Below are candidate-submitted answers to a biographical survey Wednesday Journal sent out to all candidates running in this year's elections.
Profession: Own and operate Nations Home Inspections and Energy Ratings. By education I'm an engineer – I have a BS and MS in Mechanical Engineering.
Years in Oak Park or River Forest: I've lived for 17 years in Oak Park. My wife, who grew up in far northwest suburban McHenry, became fascinated with Oak Park after playing a high school field hockey game here in the 1980s (she won't let me say exactly what year). So when it came time to settle down, Oak Park was the place.
Are you an OPRF graduate?
No. I graduated from Shawnee Mission South High School in Shawnee Mission, Kansas.
Do you have children who have, are or will be attending OPRF? What are their ages?
My two kids are ages 14 (8th grade) and 11 (6th grade) and attend Julian Middle School. My older child will be a freshman this coming fall and is looking forward to attending OPRF.
Why are you running for this office?
I have long had an interest in education and educational policy. I ran for this same post back in 1999, so this is not just a recent interest for me. I think the school board has become dysfunctional and there is a real need in this community for a reasonable, common sense school board. The time is personally right for me to run again. I am not a one-issue candidate but one that believes there are some tough issues facing the school and the taxpayers of our community.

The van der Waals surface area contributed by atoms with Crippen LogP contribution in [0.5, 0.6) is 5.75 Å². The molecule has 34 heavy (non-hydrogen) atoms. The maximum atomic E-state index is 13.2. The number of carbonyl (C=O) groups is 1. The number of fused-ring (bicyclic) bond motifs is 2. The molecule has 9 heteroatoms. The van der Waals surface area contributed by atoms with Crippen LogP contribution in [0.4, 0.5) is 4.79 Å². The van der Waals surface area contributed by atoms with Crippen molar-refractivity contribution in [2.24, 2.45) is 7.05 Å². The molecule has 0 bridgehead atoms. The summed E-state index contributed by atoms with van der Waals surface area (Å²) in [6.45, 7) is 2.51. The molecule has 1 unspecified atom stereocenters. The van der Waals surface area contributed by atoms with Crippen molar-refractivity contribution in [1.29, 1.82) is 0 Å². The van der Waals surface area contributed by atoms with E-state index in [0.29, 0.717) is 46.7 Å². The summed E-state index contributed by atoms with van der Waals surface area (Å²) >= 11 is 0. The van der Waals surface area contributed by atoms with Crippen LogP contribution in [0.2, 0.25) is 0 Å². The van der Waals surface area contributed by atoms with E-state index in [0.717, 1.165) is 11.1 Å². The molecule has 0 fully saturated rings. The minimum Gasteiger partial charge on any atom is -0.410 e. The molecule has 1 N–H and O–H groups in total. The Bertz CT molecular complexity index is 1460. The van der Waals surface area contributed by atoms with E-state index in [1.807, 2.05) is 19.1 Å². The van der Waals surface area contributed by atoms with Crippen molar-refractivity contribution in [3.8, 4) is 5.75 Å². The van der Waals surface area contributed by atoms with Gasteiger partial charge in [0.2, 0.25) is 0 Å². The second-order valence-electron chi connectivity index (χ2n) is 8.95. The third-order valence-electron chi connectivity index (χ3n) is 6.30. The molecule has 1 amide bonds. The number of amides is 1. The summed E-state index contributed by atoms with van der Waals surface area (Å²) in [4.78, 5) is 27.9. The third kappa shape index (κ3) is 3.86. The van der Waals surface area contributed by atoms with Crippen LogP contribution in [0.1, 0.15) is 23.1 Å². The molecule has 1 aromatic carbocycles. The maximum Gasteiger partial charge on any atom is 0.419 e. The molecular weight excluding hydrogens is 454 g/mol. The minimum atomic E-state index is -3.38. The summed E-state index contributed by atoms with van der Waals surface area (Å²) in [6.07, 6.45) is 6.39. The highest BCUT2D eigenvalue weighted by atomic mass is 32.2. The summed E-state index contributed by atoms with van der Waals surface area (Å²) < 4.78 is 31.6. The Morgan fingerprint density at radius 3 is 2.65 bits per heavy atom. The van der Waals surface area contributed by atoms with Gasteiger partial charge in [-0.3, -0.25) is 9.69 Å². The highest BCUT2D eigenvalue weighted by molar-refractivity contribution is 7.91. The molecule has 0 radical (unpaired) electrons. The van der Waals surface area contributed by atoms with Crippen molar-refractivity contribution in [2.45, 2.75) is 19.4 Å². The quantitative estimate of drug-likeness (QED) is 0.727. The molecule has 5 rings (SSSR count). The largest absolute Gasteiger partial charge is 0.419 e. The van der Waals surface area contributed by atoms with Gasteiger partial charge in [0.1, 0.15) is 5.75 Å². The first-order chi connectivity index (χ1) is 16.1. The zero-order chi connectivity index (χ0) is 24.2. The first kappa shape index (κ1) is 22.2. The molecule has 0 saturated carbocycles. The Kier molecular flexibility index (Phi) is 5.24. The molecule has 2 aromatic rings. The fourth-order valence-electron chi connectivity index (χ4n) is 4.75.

I think the key to making good decisions as a school board member is understanding that sometimes you need to be an advocate for the school, and sometimes you need to be an advocate for the voters and taxpayers -- and you need the common sense to tell the difference. As an engineer I need to see proof that policies are working before I'll endorse their continuation. But I also see the value in experimentation, and I understand that to improve educational outcomes we'll need to try various approaches. Some will work, and some won't. We'll continue the best policies based on data, and we'll abandon the policies that aren't working.